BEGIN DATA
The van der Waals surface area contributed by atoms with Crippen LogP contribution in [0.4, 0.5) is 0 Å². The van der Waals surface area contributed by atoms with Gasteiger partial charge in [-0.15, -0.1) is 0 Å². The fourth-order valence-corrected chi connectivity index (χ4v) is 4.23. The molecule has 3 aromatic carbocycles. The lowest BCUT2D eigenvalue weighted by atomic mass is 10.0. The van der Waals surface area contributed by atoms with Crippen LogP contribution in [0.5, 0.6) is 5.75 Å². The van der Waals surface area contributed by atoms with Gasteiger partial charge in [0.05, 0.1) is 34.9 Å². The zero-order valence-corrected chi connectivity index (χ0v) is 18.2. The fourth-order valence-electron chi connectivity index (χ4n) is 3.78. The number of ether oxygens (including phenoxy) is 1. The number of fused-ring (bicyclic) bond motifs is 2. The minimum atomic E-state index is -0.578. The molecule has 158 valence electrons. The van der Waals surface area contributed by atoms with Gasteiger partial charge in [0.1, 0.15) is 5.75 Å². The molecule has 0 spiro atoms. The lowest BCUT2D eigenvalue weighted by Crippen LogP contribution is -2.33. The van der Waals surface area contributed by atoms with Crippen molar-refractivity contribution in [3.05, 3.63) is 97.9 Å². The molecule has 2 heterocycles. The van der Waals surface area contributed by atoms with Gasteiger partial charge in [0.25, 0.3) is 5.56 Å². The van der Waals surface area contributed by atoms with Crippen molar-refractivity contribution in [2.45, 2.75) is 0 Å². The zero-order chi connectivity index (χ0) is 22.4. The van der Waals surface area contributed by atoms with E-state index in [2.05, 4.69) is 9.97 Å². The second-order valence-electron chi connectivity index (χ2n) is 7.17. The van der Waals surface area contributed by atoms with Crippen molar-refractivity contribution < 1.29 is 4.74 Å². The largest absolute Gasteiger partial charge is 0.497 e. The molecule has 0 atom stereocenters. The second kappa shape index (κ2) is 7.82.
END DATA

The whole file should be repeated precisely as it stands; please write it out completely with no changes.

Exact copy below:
The van der Waals surface area contributed by atoms with Crippen LogP contribution in [0.4, 0.5) is 0 Å². The van der Waals surface area contributed by atoms with Gasteiger partial charge in [-0.15, -0.1) is 0 Å². The fourth-order valence-corrected chi connectivity index (χ4v) is 4.23. The molecule has 3 aromatic carbocycles. The lowest BCUT2D eigenvalue weighted by atomic mass is 10.0. The van der Waals surface area contributed by atoms with Crippen LogP contribution in [0.5, 0.6) is 5.75 Å². The van der Waals surface area contributed by atoms with Gasteiger partial charge in [0.05, 0.1) is 34.9 Å². The zero-order valence-corrected chi connectivity index (χ0v) is 18.2. The fourth-order valence-electron chi connectivity index (χ4n) is 3.78. The number of ether oxygens (including phenoxy) is 1. The number of fused-ring (bicyclic) bond motifs is 2. The minimum atomic E-state index is -0.578. The molecule has 158 valence electrons. The van der Waals surface area contributed by atoms with Gasteiger partial charge in [0.1, 0.15) is 5.75 Å². The molecule has 0 spiro atoms. The lowest BCUT2D eigenvalue weighted by Crippen LogP contribution is -2.33. The van der Waals surface area contributed by atoms with Crippen molar-refractivity contribution in [3.05, 3.63) is 97.9 Å². The molecule has 2 heterocycles. The van der Waals surface area contributed by atoms with Gasteiger partial charge in [0.25, 0.3) is 5.56 Å². The van der Waals surface area contributed by atoms with Crippen molar-refractivity contribution in [2.45, 2.75) is 0 Å². The zero-order chi connectivity index (χ0) is 22.4. The van der Waals surface area contributed by atoms with E-state index in [2.05, 4.69) is 9.97 Å². The second-order valence-electron chi connectivity index (χ2n) is 7.17. The van der Waals surface area contributed by atoms with Crippen molar-refractivity contribution < 1.29 is 4.74 Å². The largest absolute Gasteiger partial charge is 0.497 e. The molecule has 0 atom stereocenters. The second kappa shape index (κ2) is 7.82.